By the time I reached the 2 mile mark there were few other runners in sight.  I was chugging along in what felt like slow motion when I heard a rumbling sound.  Though it took almost all the energy I had left I turned around and saw a fire truck!  It was driving at about 2 miles an hour following me.  Oh God!  I was last!  But I kept running and fighting the urge to just stop and walk.  Next thing I knew there is a cop on a motorbike riding right along next to me!  He started chatting with me encouraging me, telling me I am doing a great job.  After a few minutes of this I turned and gave him the evil eye!  He then turned to me and asked if he was bothering me.  I replied, “Yes!  Please go away.”  He slowly fell behind me along with the fire truck.

Now comes the mental game.  I try to convince all the voices in my head that I am not a total loser, which is tough since those voices are so mean!  I want to start walking … but I start reminding myself, I can’t quit because what will I be teaching the kids?  I can’t give up just because it has gotten really, really hard.  Ben will face much tougher challenges in his life and he can never ever give up.  So I turned this into a chant.  And with ever painful step I chanted in my head,

You can’t quit because Ben can’t quit …
You can’t quit because Ben can’t quit …
You can’t quit because Ben can’t quit

Finally, I hear the crowd and cross the finish line.  Team Ben was there to give me high fives!  Oh God, that was just the worst.

After the race Team Ben met back at our house for pizza and beer.  While we were hanging out my sister decided she wanted to check the race results which get immediately posted to the internet.  I grumbled but she suggested that even though I was the last to cross the finish line that did not mean I had the slowest race time.  So we looked.  We scrolled down, down, down the list and found my name.  And indeed I didn’t have the slowest race time.  I finished 768 out of 773.  Then I laughed and said “Hey!  I beat a man, Dick Hoyt, in the 70+ category.”  Then my sister fell off her chair laughing!  My friend, Sarah, then asked, “Do you realize who Dick Hoyt is?”  Slowly, I did realize.  Dick Hoyt is a local legend.  He has run many Boston Marathons pushing his physically disabled son in a wheel chair.  They have run thousands of races together.  His son is now in his 40s and Dick Hoyt in his 70s.  He just completed the Cohasset triathlon swimming and pulling his adult son in a raft, then biking and running with him and it took him only 3 minutes longer than it took me to complete it all by myself.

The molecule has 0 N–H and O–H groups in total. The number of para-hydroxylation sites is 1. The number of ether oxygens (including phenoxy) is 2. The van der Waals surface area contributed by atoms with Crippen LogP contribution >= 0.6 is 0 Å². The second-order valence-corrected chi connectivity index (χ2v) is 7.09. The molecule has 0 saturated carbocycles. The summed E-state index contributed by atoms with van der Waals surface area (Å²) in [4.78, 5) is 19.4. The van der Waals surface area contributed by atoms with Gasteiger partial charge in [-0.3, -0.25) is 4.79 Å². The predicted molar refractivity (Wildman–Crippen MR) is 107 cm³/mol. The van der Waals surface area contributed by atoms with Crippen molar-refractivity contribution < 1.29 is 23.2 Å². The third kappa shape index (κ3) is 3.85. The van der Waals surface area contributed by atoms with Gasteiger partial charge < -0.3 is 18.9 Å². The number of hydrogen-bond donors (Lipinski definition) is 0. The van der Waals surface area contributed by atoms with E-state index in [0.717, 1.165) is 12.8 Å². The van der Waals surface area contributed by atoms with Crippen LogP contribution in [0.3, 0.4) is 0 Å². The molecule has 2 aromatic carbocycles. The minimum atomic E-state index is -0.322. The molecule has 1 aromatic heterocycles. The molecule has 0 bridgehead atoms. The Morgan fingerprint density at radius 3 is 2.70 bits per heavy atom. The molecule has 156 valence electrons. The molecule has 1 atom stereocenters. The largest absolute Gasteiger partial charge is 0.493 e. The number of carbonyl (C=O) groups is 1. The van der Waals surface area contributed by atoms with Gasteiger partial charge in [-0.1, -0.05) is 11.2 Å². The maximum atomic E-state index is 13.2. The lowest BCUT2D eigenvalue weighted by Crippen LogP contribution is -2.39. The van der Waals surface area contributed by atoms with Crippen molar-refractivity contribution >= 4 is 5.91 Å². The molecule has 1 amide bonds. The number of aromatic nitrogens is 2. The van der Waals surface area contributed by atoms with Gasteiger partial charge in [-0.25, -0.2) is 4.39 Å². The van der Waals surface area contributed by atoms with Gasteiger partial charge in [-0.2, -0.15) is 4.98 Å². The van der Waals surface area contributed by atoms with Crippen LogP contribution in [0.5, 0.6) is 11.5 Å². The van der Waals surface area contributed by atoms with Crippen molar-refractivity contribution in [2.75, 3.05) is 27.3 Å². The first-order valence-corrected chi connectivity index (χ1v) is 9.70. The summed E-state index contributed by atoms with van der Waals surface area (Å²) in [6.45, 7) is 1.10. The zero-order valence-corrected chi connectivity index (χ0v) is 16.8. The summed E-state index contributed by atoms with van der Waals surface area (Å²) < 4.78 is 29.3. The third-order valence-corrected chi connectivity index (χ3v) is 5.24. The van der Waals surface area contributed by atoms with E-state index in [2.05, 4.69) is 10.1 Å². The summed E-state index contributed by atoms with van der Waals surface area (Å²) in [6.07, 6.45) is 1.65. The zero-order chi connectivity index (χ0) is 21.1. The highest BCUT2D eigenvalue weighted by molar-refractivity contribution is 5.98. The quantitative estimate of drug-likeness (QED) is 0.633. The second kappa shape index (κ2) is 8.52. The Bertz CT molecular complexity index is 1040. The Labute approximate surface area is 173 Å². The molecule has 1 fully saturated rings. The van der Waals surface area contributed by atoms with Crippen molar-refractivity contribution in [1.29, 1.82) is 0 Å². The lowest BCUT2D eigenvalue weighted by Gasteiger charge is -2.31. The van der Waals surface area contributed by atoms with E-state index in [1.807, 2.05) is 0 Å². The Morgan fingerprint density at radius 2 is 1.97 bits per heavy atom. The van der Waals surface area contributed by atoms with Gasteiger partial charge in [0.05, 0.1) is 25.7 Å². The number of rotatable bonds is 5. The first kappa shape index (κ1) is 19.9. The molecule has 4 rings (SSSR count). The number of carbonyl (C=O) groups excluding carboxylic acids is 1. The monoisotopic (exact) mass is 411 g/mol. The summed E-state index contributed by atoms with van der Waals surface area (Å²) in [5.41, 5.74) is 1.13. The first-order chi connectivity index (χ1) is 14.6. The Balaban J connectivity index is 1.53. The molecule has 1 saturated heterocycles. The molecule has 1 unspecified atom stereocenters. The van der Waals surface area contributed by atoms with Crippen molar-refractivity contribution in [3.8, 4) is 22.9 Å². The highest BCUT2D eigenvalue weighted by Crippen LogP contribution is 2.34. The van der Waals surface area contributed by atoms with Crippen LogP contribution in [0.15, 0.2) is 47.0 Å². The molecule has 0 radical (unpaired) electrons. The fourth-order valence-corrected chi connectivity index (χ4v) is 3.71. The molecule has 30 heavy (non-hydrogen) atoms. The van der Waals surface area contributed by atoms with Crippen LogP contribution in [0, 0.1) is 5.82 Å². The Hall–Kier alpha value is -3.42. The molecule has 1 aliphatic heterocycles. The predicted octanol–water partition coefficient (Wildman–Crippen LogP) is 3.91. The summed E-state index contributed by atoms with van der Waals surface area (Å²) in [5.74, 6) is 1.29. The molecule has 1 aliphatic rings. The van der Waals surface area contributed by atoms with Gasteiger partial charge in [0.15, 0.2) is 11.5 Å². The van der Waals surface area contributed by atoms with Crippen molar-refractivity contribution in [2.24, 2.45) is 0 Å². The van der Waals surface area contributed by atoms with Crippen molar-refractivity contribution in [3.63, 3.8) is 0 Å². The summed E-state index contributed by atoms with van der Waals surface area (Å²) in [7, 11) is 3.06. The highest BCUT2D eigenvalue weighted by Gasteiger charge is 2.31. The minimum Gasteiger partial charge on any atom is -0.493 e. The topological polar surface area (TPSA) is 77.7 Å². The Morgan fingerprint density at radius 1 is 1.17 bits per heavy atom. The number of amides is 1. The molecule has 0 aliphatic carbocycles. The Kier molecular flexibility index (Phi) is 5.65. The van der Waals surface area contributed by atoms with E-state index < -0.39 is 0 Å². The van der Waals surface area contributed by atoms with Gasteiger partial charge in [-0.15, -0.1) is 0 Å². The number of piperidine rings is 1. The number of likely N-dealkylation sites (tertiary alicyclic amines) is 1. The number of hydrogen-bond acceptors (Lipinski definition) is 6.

That was certainly not something to brag about … but in the end maybe Dick Hoyt and I had more in common then our times and rankings.  We love our babies.  He ran the triathlon because he loves his son!  And I had just done the same thing!  Halloween 2009, when Ben was first diagnosed, I had made a promise to Ben and myself that I would do whatever I could to help find a cure for T1 diabetes.  I hope that I can have the same level of tireless dedication that Dick Hoyt has demonstrated towards his son. 

Team Ben is running the Cohasset Triathlon again.  This year we have 27 members and have again set our fundraising goal for $15,000.  This year I am not going to be last because I am only doing the swim leg of a relay team with includes my oldest son Garren and my brother-in-law.  (Plus, I have actually trained this year!)

Dick Hoyt and his son are also racing again this year. There will be a lot of love in Cohasset this June.  And if winners were ranked by love I am sure Dick Hoyt would be in first place and I am certain my name would be right next to his again!

Just in case you are feeling inspired here is a link to our fundraising page: